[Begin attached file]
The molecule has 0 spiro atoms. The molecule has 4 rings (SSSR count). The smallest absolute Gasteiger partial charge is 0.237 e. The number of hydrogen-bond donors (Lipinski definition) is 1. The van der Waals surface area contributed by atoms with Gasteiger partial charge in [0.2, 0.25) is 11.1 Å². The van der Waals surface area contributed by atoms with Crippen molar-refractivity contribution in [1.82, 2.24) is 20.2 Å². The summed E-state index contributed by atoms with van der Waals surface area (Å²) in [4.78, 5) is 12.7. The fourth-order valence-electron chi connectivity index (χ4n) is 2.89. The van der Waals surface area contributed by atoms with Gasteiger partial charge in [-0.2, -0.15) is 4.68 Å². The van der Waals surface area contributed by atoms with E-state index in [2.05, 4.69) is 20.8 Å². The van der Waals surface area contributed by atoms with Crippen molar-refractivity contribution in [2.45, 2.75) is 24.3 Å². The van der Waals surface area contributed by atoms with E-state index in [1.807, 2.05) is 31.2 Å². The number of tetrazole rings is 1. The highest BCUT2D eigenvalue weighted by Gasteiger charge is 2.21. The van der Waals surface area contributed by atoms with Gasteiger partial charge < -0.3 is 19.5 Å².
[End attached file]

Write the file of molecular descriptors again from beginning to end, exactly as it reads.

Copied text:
The molecule has 0 spiro atoms. The molecule has 4 rings (SSSR count). The smallest absolute Gasteiger partial charge is 0.237 e. The number of hydrogen-bond donors (Lipinski definition) is 1. The van der Waals surface area contributed by atoms with Gasteiger partial charge in [0.2, 0.25) is 11.1 Å². The van der Waals surface area contributed by atoms with Crippen molar-refractivity contribution in [1.82, 2.24) is 20.2 Å². The summed E-state index contributed by atoms with van der Waals surface area (Å²) in [4.78, 5) is 12.7. The fourth-order valence-electron chi connectivity index (χ4n) is 2.89. The van der Waals surface area contributed by atoms with Gasteiger partial charge in [-0.2, -0.15) is 4.68 Å². The van der Waals surface area contributed by atoms with E-state index in [2.05, 4.69) is 20.8 Å². The van der Waals surface area contributed by atoms with Crippen molar-refractivity contribution in [2.45, 2.75) is 24.3 Å². The van der Waals surface area contributed by atoms with E-state index in [1.807, 2.05) is 31.2 Å². The number of tetrazole rings is 1. The highest BCUT2D eigenvalue weighted by Gasteiger charge is 2.21. The van der Waals surface area contributed by atoms with Gasteiger partial charge < -0.3 is 19.5 Å².